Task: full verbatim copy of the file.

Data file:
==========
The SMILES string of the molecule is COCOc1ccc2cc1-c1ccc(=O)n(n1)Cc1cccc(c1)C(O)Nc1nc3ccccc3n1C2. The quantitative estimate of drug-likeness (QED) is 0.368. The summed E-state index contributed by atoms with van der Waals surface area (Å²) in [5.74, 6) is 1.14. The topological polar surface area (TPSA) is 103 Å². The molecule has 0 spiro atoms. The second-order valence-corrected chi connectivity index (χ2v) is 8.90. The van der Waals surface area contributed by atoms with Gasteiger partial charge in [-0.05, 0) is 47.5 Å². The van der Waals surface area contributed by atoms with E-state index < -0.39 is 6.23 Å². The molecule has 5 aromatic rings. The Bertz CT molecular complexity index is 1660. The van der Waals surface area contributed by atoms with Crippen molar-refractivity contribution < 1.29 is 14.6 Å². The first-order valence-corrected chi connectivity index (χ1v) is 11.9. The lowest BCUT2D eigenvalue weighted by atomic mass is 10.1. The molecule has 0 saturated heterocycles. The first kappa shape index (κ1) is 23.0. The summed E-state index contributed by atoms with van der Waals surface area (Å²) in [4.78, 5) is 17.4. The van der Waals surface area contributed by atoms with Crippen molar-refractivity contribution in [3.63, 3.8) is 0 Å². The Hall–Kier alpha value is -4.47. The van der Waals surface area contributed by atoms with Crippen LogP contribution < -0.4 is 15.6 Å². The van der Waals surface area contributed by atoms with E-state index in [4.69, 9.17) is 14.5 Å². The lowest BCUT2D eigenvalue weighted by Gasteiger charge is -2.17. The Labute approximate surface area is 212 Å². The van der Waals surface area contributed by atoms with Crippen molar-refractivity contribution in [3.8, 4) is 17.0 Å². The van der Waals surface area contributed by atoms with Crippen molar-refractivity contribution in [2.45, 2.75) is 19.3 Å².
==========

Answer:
The SMILES string of the molecule is COCOc1ccc2cc1-c1ccc(=O)n(n1)Cc1cccc(c1)C(O)Nc1nc3ccccc3n1C2. The quantitative estimate of drug-likeness (QED) is 0.368. The summed E-state index contributed by atoms with van der Waals surface area (Å²) in [5.74, 6) is 1.14. The topological polar surface area (TPSA) is 103 Å². The molecule has 0 spiro atoms. The second-order valence-corrected chi connectivity index (χ2v) is 8.90. The van der Waals surface area contributed by atoms with Gasteiger partial charge in [-0.05, 0) is 47.5 Å². The van der Waals surface area contributed by atoms with E-state index < -0.39 is 6.23 Å². The molecule has 5 aromatic rings. The Bertz CT molecular complexity index is 1660. The van der Waals surface area contributed by atoms with Crippen molar-refractivity contribution < 1.29 is 14.6 Å². The first-order valence-corrected chi connectivity index (χ1v) is 11.9. The lowest BCUT2D eigenvalue weighted by atomic mass is 10.1. The molecule has 0 saturated heterocycles. The first kappa shape index (κ1) is 23.0. The summed E-state index contributed by atoms with van der Waals surface area (Å²) in [4.78, 5) is 17.4. The van der Waals surface area contributed by atoms with Crippen molar-refractivity contribution in [3.63, 3.8) is 0 Å². The Hall–Kier alpha value is -4.47. The van der Waals surface area contributed by atoms with Crippen LogP contribution < -0.4 is 15.6 Å². The van der Waals surface area contributed by atoms with E-state index in [4.69, 9.17) is 14.5 Å². The lowest BCUT2D eigenvalue weighted by Gasteiger charge is -2.17. The Labute approximate surface area is 212 Å². The van der Waals surface area contributed by atoms with Crippen molar-refractivity contribution in [3.8, 4) is 17.0 Å². The van der Waals surface area contributed by atoms with Crippen molar-refractivity contribution in [2.45, 2.75) is 19.3 Å².